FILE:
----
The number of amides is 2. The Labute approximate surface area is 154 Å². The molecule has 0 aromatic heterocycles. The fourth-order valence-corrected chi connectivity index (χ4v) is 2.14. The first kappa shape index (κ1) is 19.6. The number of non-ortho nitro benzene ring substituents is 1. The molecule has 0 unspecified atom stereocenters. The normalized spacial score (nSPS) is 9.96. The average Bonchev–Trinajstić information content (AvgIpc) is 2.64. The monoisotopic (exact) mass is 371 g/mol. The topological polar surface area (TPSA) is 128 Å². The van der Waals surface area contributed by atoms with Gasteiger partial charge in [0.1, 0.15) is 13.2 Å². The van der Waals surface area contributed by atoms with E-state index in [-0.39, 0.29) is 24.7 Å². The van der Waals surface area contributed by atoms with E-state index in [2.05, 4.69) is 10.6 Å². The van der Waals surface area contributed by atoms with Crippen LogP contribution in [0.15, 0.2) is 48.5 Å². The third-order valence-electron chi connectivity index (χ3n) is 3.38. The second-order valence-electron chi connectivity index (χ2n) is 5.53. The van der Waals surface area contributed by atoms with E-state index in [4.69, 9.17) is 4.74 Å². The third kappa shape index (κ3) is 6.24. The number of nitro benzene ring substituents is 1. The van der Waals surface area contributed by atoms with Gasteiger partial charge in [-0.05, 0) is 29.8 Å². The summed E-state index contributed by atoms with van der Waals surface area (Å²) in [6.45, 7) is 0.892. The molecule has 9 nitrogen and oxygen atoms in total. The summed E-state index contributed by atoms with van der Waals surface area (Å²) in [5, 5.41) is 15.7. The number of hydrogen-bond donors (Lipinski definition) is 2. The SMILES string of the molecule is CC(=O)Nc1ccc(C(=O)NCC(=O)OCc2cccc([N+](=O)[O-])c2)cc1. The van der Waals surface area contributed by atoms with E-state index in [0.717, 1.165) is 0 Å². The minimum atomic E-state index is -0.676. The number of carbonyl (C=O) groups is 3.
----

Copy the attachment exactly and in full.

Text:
The number of amides is 2. The Labute approximate surface area is 154 Å². The molecule has 0 aromatic heterocycles. The fourth-order valence-corrected chi connectivity index (χ4v) is 2.14. The first kappa shape index (κ1) is 19.6. The number of non-ortho nitro benzene ring substituents is 1. The molecule has 0 unspecified atom stereocenters. The normalized spacial score (nSPS) is 9.96. The average Bonchev–Trinajstić information content (AvgIpc) is 2.64. The monoisotopic (exact) mass is 371 g/mol. The topological polar surface area (TPSA) is 128 Å². The van der Waals surface area contributed by atoms with Gasteiger partial charge in [0.1, 0.15) is 13.2 Å². The van der Waals surface area contributed by atoms with E-state index in [-0.39, 0.29) is 24.7 Å². The van der Waals surface area contributed by atoms with E-state index in [2.05, 4.69) is 10.6 Å². The van der Waals surface area contributed by atoms with Crippen LogP contribution in [0.15, 0.2) is 48.5 Å². The third-order valence-electron chi connectivity index (χ3n) is 3.38. The second-order valence-electron chi connectivity index (χ2n) is 5.53. The van der Waals surface area contributed by atoms with E-state index in [4.69, 9.17) is 4.74 Å². The third kappa shape index (κ3) is 6.24. The number of nitro benzene ring substituents is 1. The van der Waals surface area contributed by atoms with Gasteiger partial charge in [-0.05, 0) is 29.8 Å². The summed E-state index contributed by atoms with van der Waals surface area (Å²) in [6.45, 7) is 0.892. The molecule has 9 nitrogen and oxygen atoms in total. The summed E-state index contributed by atoms with van der Waals surface area (Å²) in [5, 5.41) is 15.7. The number of hydrogen-bond donors (Lipinski definition) is 2. The SMILES string of the molecule is CC(=O)Nc1ccc(C(=O)NCC(=O)OCc2cccc([N+](=O)[O-])c2)cc1. The van der Waals surface area contributed by atoms with E-state index in [0.717, 1.165) is 0 Å². The minimum atomic E-state index is -0.676. The number of carbonyl (C=O) groups is 3.